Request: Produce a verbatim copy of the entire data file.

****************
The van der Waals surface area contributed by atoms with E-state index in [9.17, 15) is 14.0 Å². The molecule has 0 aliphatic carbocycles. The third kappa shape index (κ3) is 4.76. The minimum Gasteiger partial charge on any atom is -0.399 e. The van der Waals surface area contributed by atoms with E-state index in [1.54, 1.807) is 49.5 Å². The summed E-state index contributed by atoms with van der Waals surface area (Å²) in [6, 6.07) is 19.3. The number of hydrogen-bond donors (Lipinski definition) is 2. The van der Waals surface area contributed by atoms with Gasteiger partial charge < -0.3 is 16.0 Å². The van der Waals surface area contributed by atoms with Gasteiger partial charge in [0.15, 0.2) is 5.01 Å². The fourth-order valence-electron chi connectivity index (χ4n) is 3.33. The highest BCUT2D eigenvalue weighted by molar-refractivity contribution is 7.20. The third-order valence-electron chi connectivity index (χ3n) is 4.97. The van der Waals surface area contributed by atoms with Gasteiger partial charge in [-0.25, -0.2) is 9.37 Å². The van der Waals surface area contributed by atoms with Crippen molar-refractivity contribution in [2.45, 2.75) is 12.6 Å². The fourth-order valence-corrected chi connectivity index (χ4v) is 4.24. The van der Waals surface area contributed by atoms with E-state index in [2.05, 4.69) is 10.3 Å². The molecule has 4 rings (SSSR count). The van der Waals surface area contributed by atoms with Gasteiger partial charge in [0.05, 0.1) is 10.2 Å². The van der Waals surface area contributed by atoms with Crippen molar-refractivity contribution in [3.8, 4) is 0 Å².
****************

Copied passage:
The van der Waals surface area contributed by atoms with E-state index in [9.17, 15) is 14.0 Å². The molecule has 0 aliphatic carbocycles. The third kappa shape index (κ3) is 4.76. The minimum Gasteiger partial charge on any atom is -0.399 e. The van der Waals surface area contributed by atoms with E-state index in [1.54, 1.807) is 49.5 Å². The summed E-state index contributed by atoms with van der Waals surface area (Å²) in [6, 6.07) is 19.3. The number of hydrogen-bond donors (Lipinski definition) is 2. The van der Waals surface area contributed by atoms with Gasteiger partial charge < -0.3 is 16.0 Å². The van der Waals surface area contributed by atoms with Gasteiger partial charge in [0.15, 0.2) is 5.01 Å². The fourth-order valence-electron chi connectivity index (χ4n) is 3.33. The highest BCUT2D eigenvalue weighted by molar-refractivity contribution is 7.20. The third-order valence-electron chi connectivity index (χ3n) is 4.97. The van der Waals surface area contributed by atoms with Gasteiger partial charge in [-0.25, -0.2) is 9.37 Å². The van der Waals surface area contributed by atoms with Crippen molar-refractivity contribution in [2.45, 2.75) is 12.6 Å². The fourth-order valence-corrected chi connectivity index (χ4v) is 4.24. The van der Waals surface area contributed by atoms with E-state index in [2.05, 4.69) is 10.3 Å². The molecule has 4 rings (SSSR count). The van der Waals surface area contributed by atoms with Gasteiger partial charge in [0.05, 0.1) is 10.2 Å². The van der Waals surface area contributed by atoms with Crippen molar-refractivity contribution in [3.8, 4) is 0 Å².